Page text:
Celestine Wanjalla takes a close look at cellphone video of a man recently diagnosed with both HIV and tuberculosis. She’s in Nashville. He’s in rural Kenya.
“He looks emaciated. You can see his ribs,” she points out. “But the good thing is that he’s breathing normally.”
Wanjalla is an infectious disease expert at Vanderbilt University Medical Center. AIDS is her specialty, so HIV cases come her way via a growing telemedicine linkup managed by the Addis Clinic.
A frontline worker sends text messages and the occasional video. Wanjalla asks questions through a web portal.
In this man’s case, his TB treatment seems to be interfering with his HIV medication, so his lymph nodes are swollen. But she wants more lab work.
“But he cannot afford to pay the laboratory fees for the biopsy and histology,” she’s reads from the text.
Wanjalla says working in Kenya — even remotely — is a reminder of how many limitations medical professionals navigate in the country where she was born and raised. But she says she knows her medical advice could help save lives, since the country has so few physicians with her level of training.
She’s one of the newest recruits for Addis Clinic, which has been on an expansion push after hiring its first executive director. After years as a volunteer effort by Dr. Stephen Chan from the University of Pittsburgh School of Medicine, the nonprofit effectively relocated to Nashville, where executive director Wade Munday lives.
The Addis Clinic currently works with 150 doctors based mostly in English-speaking countries, linking them to patients in several nations in Africa, as well as Haiti and Belize. Munday, a former Democratic operative and candidate, has been charged to triple the number of doctors over the next few years and help 10 times as many patients.
A big part of the recruiting role is convincing physicians telemedicine mission work is worth their time.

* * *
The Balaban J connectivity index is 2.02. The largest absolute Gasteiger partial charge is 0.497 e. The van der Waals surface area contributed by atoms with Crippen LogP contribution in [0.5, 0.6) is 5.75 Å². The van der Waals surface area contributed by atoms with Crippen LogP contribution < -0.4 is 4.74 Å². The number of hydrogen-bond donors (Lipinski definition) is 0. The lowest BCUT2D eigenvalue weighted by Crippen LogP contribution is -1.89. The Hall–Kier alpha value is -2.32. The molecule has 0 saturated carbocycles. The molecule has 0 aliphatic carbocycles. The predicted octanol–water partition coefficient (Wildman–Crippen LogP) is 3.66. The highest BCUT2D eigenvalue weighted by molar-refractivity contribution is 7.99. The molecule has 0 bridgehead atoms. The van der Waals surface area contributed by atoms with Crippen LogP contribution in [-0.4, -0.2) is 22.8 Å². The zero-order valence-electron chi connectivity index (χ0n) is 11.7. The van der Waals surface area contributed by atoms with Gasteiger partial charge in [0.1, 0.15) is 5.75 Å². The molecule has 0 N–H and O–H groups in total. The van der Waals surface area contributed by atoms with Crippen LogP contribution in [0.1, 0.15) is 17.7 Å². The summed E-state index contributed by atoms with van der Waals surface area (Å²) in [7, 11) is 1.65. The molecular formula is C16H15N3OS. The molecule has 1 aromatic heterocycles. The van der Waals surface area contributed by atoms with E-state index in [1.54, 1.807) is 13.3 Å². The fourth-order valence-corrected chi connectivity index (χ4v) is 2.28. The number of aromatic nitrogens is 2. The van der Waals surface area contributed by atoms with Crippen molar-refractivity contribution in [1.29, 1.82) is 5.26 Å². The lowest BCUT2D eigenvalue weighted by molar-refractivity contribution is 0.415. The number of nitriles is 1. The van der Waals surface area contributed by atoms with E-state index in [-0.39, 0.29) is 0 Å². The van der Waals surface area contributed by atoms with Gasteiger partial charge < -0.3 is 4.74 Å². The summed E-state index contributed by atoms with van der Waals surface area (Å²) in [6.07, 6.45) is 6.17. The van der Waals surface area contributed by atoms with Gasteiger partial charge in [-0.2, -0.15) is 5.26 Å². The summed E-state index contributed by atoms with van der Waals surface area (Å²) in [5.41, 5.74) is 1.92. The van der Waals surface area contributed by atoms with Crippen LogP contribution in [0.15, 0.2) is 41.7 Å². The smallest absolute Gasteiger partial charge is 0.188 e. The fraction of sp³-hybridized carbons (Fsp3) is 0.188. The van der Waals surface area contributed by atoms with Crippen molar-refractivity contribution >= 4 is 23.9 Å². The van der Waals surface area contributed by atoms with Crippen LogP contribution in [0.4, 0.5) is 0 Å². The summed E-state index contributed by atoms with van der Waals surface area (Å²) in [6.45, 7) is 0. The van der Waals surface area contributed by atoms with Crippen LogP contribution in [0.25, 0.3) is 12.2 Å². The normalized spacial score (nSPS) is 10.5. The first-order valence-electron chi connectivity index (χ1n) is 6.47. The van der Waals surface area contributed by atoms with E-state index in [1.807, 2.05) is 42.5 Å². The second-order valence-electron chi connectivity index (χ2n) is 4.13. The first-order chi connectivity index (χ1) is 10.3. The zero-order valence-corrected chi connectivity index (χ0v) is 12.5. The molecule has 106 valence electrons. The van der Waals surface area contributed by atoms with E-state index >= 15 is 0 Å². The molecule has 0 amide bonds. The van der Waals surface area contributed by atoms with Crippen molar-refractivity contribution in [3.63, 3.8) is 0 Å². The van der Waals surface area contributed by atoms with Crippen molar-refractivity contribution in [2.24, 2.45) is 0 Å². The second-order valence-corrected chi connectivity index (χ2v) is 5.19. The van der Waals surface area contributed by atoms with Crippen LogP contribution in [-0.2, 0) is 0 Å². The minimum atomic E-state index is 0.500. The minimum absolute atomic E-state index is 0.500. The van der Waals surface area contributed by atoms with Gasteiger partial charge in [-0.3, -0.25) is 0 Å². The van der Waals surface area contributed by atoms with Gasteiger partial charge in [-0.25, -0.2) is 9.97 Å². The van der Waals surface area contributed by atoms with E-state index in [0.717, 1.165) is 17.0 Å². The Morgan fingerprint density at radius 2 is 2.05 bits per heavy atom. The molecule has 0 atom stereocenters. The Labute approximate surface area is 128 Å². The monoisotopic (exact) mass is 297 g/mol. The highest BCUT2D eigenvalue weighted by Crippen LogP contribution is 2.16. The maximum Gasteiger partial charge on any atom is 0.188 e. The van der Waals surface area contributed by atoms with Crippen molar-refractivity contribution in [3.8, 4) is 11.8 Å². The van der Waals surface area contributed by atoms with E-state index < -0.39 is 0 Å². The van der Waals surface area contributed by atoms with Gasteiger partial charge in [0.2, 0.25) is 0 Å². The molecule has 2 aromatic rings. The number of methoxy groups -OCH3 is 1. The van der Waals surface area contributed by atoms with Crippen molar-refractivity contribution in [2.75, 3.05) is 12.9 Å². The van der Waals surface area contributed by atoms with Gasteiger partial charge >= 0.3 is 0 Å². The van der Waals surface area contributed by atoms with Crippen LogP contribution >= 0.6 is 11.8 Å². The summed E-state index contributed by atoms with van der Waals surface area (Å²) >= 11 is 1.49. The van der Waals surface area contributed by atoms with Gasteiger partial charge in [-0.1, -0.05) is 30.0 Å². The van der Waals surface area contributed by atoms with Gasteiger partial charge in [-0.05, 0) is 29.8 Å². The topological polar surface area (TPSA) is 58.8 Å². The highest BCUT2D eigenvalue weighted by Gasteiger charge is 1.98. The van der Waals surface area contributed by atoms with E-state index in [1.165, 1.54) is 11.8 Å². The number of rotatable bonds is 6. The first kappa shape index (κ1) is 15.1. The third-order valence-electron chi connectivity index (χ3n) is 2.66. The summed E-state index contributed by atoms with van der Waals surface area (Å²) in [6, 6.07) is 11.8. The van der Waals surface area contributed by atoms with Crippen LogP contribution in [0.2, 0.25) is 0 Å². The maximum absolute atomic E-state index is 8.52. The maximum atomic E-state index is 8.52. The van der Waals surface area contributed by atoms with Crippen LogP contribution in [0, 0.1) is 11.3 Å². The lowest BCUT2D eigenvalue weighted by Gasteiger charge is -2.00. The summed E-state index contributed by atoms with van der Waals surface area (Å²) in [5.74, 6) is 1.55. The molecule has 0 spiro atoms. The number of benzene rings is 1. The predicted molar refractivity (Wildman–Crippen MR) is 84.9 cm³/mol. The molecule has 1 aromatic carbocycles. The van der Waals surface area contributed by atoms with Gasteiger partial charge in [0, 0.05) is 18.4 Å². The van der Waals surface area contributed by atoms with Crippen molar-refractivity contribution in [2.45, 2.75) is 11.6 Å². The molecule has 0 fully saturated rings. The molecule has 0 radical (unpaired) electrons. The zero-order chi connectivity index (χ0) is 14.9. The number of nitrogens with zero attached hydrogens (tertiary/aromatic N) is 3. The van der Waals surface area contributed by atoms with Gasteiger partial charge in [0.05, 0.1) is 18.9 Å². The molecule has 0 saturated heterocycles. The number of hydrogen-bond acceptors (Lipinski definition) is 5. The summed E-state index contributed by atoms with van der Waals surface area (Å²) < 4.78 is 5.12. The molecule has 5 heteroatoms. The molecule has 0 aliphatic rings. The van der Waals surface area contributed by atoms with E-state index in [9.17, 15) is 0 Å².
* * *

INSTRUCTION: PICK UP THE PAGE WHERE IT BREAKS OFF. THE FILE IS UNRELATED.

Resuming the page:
“You don’t have the same experience as being able to physically touch someone, but we think we’re leaving behind knowledge and skills for the frontline health workers who can adapt their practices and provide better care in the future,” Munday says.
Physicians will often send studies and research backing up their recommended course of action, effectively training the locals working on the ground to be more independent.
The model also maximizes the physician’s time. They help only when a case requires their attention, receiving a text message that alerts them to look at the online portal when a consult is needed.
Munday says the idea is to give physicians a simple way to serve without having to take expensive mission trips.
“It might not be sexy at the beginning, but it’s incredibly easy,” he says. “We ask our volunteer physicians to commit two to four hours of their time per month, and that’s on the high end.”
It works for Celestine Wanjalla’s schedule.
“I have a young family,” she says. “So I cannot travel and be on medical mission as often as somebody else might.”
So she puts the kids to bed, then spends half an hour trying to help save lives half a world away.